The FLOCS experiment is attached to two pumps, each identical to the ones described above for the OsmoSampler (Figs. F2B, F4). Both pumps are attached via a T-connection to double the pump rate (146 mL/y at 20°C). These pumps are attached to 150 m of small-bore Teflon tubing that holds 170 mL and were prepared as above. At 20°C these pumps will fill the sample coil in ~14 months. The pumps will continue to work because of the amount of excess salt in the pump but will only preserve the last 14 months of fluid within the sample coil. The loss of the early portion of the record was deemed acceptable because the FLOCS is filled with about 50 mL of sterile seawater that must pass through the coils before borehole fluids are collected within the coils. As this sterile seawater enters the distilled water portion of the pump, it will decrease the pump rate but only minimally, even for a 2 y deployment. The inlet was attached to a syringe with 18.2 MΩ water until just before deployment.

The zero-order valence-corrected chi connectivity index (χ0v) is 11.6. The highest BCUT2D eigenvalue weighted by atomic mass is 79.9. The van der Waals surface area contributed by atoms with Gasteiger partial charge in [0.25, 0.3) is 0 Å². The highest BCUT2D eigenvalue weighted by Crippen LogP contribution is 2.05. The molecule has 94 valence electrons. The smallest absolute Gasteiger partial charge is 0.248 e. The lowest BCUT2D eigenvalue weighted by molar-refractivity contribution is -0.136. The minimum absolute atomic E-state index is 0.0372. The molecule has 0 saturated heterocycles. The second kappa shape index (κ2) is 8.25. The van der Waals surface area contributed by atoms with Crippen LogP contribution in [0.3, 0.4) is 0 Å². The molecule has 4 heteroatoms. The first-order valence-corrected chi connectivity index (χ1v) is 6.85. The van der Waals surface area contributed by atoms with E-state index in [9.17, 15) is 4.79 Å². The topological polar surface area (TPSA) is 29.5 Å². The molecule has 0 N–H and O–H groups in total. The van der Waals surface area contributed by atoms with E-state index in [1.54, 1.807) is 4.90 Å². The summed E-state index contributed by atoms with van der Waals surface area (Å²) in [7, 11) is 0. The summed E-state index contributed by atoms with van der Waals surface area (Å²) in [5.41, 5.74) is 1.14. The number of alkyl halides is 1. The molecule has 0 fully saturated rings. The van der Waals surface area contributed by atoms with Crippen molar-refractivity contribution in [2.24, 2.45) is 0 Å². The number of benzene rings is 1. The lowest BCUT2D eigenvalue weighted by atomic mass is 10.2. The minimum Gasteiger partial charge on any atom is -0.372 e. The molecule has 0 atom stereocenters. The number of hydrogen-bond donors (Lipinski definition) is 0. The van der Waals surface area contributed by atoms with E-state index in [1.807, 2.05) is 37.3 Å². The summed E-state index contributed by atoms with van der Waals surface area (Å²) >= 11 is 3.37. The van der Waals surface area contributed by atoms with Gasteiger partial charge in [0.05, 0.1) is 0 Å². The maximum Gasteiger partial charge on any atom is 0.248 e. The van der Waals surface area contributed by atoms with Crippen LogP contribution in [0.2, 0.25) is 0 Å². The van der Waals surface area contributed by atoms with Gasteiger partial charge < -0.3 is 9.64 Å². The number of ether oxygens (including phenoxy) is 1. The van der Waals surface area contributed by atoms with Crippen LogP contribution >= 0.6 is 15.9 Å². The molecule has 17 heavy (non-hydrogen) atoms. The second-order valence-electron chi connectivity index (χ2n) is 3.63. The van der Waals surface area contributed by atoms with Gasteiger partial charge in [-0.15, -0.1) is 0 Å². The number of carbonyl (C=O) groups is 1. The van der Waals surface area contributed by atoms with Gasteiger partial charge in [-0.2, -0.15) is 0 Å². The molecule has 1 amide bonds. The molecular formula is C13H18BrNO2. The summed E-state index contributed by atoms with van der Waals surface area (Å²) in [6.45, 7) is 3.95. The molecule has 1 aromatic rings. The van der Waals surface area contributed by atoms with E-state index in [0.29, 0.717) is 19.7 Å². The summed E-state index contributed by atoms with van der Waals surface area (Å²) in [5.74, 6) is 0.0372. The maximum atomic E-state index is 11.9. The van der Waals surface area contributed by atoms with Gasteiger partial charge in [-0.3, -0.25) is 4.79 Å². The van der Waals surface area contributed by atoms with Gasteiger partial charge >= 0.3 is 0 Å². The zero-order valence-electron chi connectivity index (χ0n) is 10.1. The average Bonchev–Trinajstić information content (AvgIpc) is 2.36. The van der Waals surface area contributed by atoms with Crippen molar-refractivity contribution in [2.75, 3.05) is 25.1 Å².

The FLOCS experiment consists of a single unit that has four chambers. All of the parts were sterilized and materials packed with sterile tools in a hood. The chamber closest to the inlet contained two grids with autoclaved rock chips (1–2 mm thick and 5 mm × 5 mm) mounted on them facing out. These two grids were separated by autoclaved glass wool and 5 mm borosilicate glass beads. Rock chips were attached to the plastic grids using “5 min epoxy.” One grid has basalt glass in the bottom portion (AT11-20-4055-B6) and basalt above it (J2-246-R2). The other grid has basalt in the bottom portion (J2-244-R4) and olivine above it. Above the grids are three chambers filled with barite, olivine, and NanTroSEIZE Expedition 316 sediment, respectively. The latter was a clayey mud recovered at Site C0004, comprising material from a depth equivalent to the depth interval near the megasplay fault zone in Hole C0010A some 3 km away from Site C0004 (see Tobin et al., 2009; Saffer, McNeill, Byrne, Araki, Toczko, Eguchi, Takahashi, and the Expedition 319 Scientists, 2010). These materials were crushed from bulk rocks, sieved to <250 µm, and autoclaved. Teflon mesh screens were placed inside the cassette caps to prevent rock fragments from escaping the cassette. At sea, the FLOCS was filled with ~50 mL of sterile seawater. Additional seawater was added to remove air bubbles. During this process, some of the sediment from the end capsule escaped. The inlet was attached to a syringe with sterile seawater until just before deployment.